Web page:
A striking new study published in the journal Diabetes suggests that turning down the heat in winter may help us attack belly fat while we sleep. Colder temperatures subtly enhance the effectiveness of our stores of brown fat — fat that keeps you warm by burning through the fat stored in your belly. Participants spent a few weeks sleeping in bedrooms with varying temperatures: a neutral 75 degrees, a cool 66 degrees, and a balmy 81 degrees. After four weeks of sleeping at 66 degrees, the subjects had almost doubled their volumes of brown fat. (And yes, that means they lost belly fat.)


Eat an Apple Every Day

This crisp, refreshing fruit is among the most super of superfoods: Apples boast the powerful antioxidant quercetin and vitamins C and B-6, which keep your cholesterol levels low and slash your risk for heart disease. But thanks to their high fiber count, an apple a day can do more than keep the doctor away — it can help you trim down during the holidays too.


Make Healthy Cocktails

The holiday season doesn’t only bring laughter, cheer, and goodwill to all — it also brings unwanted weight gain from all those festive foods. It’s inevitable that you’ll lose gym time or splurge on “just one more” piece (we’ve all been I’ve been there this week) of the pie, but don’t let that stop you from making healthy choices. Instead of traditional cocktails like eggnog, or sugar-laden spiced cider, opt for a Hot Toddy, which is made with ginger, tea, and whiskey!


Get Intense

Interval training is the best way to shock your body back into shape, increase your metabolism, improve your cholesterol profile, and improve insulin sensitivity, especially during the holidays when you’re being pulled in every direction. At the gym, sign up for a HIIT class, or turn your favorite aerobic exercise (running, biking, even walking) into an interval workout by adding periods of intense speed (start with 30 to 60 seconds) followed by periods of rest (normal speed) for the same amount of time. Do this six to 10 times to complete a fat-slashing workout. As you get better, slowly increase the amount of time of increased intensity.


Fit in Quick Reps

A busy holiday schedule of parties, shopping and gift wrapping isn’t a reason to skip your workouts and lose some of that turkey weight. In fact, slacking off could slow your slim-down progress. Thankfully, fitting in fitness doesn’t have to be time-consuming. Trade exhaustive hourlong sessions for one daily resistance exercise (like a bicep curl, squat, lunge or shoulder press). Spending five minutes doing one daily resistance exercise is all it takes to build and maintain muscle, reduce fat, and protect bones.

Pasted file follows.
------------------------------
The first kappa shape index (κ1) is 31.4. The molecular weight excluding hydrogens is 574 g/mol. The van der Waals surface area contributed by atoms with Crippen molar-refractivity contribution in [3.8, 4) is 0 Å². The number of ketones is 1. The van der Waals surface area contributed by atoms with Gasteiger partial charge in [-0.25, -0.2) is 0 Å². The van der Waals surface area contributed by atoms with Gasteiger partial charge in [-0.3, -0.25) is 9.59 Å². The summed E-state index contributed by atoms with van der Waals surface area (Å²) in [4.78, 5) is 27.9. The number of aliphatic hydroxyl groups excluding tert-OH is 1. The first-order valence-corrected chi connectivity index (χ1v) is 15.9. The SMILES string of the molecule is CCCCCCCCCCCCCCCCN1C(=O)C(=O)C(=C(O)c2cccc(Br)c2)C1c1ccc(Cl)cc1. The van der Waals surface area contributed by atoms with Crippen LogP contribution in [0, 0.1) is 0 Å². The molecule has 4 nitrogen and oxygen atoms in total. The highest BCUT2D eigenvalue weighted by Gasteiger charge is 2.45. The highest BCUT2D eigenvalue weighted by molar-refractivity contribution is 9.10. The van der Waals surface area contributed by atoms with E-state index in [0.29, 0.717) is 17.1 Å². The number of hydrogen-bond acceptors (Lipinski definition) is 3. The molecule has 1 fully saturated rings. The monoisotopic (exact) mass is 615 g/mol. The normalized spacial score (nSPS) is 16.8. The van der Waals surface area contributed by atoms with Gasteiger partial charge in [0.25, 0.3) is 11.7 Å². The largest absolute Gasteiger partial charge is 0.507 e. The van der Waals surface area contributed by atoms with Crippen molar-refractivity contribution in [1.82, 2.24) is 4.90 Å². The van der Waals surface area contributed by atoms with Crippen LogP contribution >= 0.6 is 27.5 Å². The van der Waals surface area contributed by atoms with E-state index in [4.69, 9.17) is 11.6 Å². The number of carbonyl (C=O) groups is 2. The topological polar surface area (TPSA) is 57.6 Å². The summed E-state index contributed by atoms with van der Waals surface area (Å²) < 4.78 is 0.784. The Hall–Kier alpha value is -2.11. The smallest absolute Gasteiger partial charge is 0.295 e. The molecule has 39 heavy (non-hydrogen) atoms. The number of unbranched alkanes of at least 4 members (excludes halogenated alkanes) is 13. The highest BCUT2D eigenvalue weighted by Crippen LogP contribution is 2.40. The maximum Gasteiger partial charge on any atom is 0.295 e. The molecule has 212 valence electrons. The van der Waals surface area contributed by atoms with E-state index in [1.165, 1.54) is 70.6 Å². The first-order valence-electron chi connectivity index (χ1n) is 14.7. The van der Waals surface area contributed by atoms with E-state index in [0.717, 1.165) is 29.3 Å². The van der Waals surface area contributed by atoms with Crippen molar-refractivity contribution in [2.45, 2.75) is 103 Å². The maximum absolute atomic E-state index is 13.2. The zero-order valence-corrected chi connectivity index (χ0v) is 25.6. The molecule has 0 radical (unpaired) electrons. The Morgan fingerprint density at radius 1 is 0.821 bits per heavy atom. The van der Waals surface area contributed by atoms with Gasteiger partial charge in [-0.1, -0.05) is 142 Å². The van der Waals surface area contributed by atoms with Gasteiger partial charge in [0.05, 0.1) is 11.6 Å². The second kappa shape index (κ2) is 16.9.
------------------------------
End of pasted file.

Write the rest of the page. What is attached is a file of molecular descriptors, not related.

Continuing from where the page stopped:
Learn to Love Legumes

You’re not socially obligated to scarf cheese dip (But.. Dip). Whip up some hummus instead. Legumes such as lentils ( If you can have lentils) and chickpeas, a rich source of vegetarian protein, have been shown to reduce inflammation, lower cholesterol, promote fat metabolism and boost satiety. They’re also a source of resistant starch, a slow-digesting fiber that triggers the release of acetate, a molecule in the gut that tells the brain when to stop eating.


De-bloat with Fruit Salad

Do your pants seem to be snugger than they were just a day or two before? That rich, salty holiday meal and sugary wine could be causing water retention and constipation. Working bloat-fighting foods into your diet can ease your discomfort and help you slough off a holiday bulge. Kiwi, honeydew melon and papaya all contain compounds that kick sluggish bowels into gear and fight water retention. Use them in a fruit salad or keep them around the house to snack on throughout the season.


Take a Long Winter’s Nap

Aim for at least 7 hours of sleep a night ( I get It stress might be keeping you up) If you are looking for a natural way of destressing Click Here to learn all about meditation and how it can help with stress). Slacking on shut-eye depletes your energy levels and wreaks havoc on your hormones, causing you to eat more. Over time, this can contribute to significant weight gain, especially in the wake of a 4,500-calorie holiday meal. In fact, according to a recent study, losing as little as 30 minutes of sleep can up your risk of obesity by 17 percent!


Rooibos Tea